- Don't get cold feet It is important for people with diabetes and especially people with neuropathy to keep their toes covered and warm in the cold weather. Avoid hot water bottles or electric blankets, and wear several pairs of loose-fitting socks and slippers instead.
- Get vaccinated Studies have shown that people with diabetes are three-times as likely to die from influenza or pneumonia, and five-times more likely to be hospitalized due to flu complications. So be sure to get vaccinated at the very start of the cold and flu season.
- Wash your hands Another good way to avoid getting colds or respiratory viruses over the holidays is to wash your hands regularly with hot water and soap and/or an antibacterial product.
- Eat thoughtfully and be merry, but watch the drink Alcoholic beverages dilate blood vessels and accelerate the loss of body heat. Alcohol can also mask the signs of low blood sugar, which can be dangerous for people with diabetes. So be mindful of alcohol intake, especially at office holiday parties and family gatherings.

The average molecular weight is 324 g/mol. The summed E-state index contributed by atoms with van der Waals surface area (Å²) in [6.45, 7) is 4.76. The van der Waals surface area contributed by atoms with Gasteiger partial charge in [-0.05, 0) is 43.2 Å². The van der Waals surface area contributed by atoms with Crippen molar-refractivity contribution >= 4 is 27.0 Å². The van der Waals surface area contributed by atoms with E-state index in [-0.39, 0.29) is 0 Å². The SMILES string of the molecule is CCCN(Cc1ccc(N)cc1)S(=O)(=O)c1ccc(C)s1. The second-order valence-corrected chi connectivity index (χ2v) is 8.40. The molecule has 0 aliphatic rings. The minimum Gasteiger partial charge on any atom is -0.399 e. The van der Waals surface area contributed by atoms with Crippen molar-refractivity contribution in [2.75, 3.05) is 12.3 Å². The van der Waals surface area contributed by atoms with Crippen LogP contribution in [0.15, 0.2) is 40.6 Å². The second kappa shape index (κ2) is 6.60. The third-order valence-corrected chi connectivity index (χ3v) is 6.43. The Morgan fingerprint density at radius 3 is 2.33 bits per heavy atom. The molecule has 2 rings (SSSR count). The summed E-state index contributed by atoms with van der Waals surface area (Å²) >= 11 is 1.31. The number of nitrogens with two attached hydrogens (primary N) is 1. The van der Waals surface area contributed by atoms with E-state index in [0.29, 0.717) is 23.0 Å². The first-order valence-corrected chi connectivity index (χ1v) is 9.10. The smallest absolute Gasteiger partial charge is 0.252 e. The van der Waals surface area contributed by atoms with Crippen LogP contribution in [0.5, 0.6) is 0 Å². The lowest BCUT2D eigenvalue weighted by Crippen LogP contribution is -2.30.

- Seek counseling if you're feeling blue Several studies suggest a correlation between diabetes and depression, with rates of depression increasing as diabetes complications worsen. Depression also is known to spike each year around holiday time. If you're feeling low, sluggish, devoid of energy, or sad, do not be afraid to reach out for help.
- Check in on the elderly Seniors are even more susceptible to the effects of the cold due to a reduced ability to control body temperature and a decrease of subcutaneous fat. If you know an elderly person who lives alone that suffers from diabetes and/or other chronic illnesses, give that person the best seasonal gift of all check in on him or her regularly during the holidays.
- Stay hydrated Alternating exposure to outdoor cold weather with indoor heating systems is a recipe for dehydration, which can raise blood glucose levels and cause dry skin and eyes. Drink lots of water and liberally apply alcohol-free moisturizing lotion throughout the winter months.
- Strive for a stress-free season Stress has been shown to affect blood sugar levels, so try to make your holiday season a little less hectic. That can mean making sure you're not overextending yourself and keeping your social schedule and shopping lists manageable.